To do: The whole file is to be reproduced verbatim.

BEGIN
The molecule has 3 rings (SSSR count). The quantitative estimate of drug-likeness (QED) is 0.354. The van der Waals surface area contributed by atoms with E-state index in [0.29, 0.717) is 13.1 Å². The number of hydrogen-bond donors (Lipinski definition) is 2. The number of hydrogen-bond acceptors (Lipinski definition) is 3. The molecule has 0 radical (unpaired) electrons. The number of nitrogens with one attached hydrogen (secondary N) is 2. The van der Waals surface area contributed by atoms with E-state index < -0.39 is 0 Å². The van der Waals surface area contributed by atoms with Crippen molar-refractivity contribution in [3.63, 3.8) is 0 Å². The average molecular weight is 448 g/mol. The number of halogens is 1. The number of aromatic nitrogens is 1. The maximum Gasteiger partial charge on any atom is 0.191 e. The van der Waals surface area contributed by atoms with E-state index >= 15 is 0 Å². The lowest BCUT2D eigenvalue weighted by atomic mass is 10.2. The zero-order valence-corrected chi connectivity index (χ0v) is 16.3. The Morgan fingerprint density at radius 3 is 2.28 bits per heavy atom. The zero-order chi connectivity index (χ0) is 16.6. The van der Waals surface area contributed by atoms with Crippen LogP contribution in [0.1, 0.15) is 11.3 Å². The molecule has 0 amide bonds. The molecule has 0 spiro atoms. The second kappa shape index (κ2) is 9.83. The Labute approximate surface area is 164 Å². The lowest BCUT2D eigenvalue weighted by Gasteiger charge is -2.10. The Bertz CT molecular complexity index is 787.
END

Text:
The molecule has 3 rings (SSSR count). The quantitative estimate of drug-likeness (QED) is 0.354. The van der Waals surface area contributed by atoms with E-state index in [0.29, 0.717) is 13.1 Å². The number of hydrogen-bond donors (Lipinski definition) is 2. The number of hydrogen-bond acceptors (Lipinski definition) is 3. The molecule has 0 radical (unpaired) electrons. The number of nitrogens with one attached hydrogen (secondary N) is 2. The van der Waals surface area contributed by atoms with E-state index < -0.39 is 0 Å². The van der Waals surface area contributed by atoms with Crippen molar-refractivity contribution in [3.63, 3.8) is 0 Å². The average molecular weight is 448 g/mol. The number of halogens is 1. The number of aromatic nitrogens is 1. The maximum Gasteiger partial charge on any atom is 0.191 e. The van der Waals surface area contributed by atoms with E-state index >= 15 is 0 Å². The lowest BCUT2D eigenvalue weighted by atomic mass is 10.2. The zero-order valence-corrected chi connectivity index (χ0v) is 16.3. The Morgan fingerprint density at radius 3 is 2.28 bits per heavy atom. The zero-order chi connectivity index (χ0) is 16.6. The van der Waals surface area contributed by atoms with Crippen LogP contribution in [0.1, 0.15) is 11.3 Å². The molecule has 0 amide bonds. The molecule has 0 spiro atoms. The second kappa shape index (κ2) is 9.83. The Labute approximate surface area is 164 Å². The lowest BCUT2D eigenvalue weighted by Gasteiger charge is -2.10. The Bertz CT molecular complexity index is 787.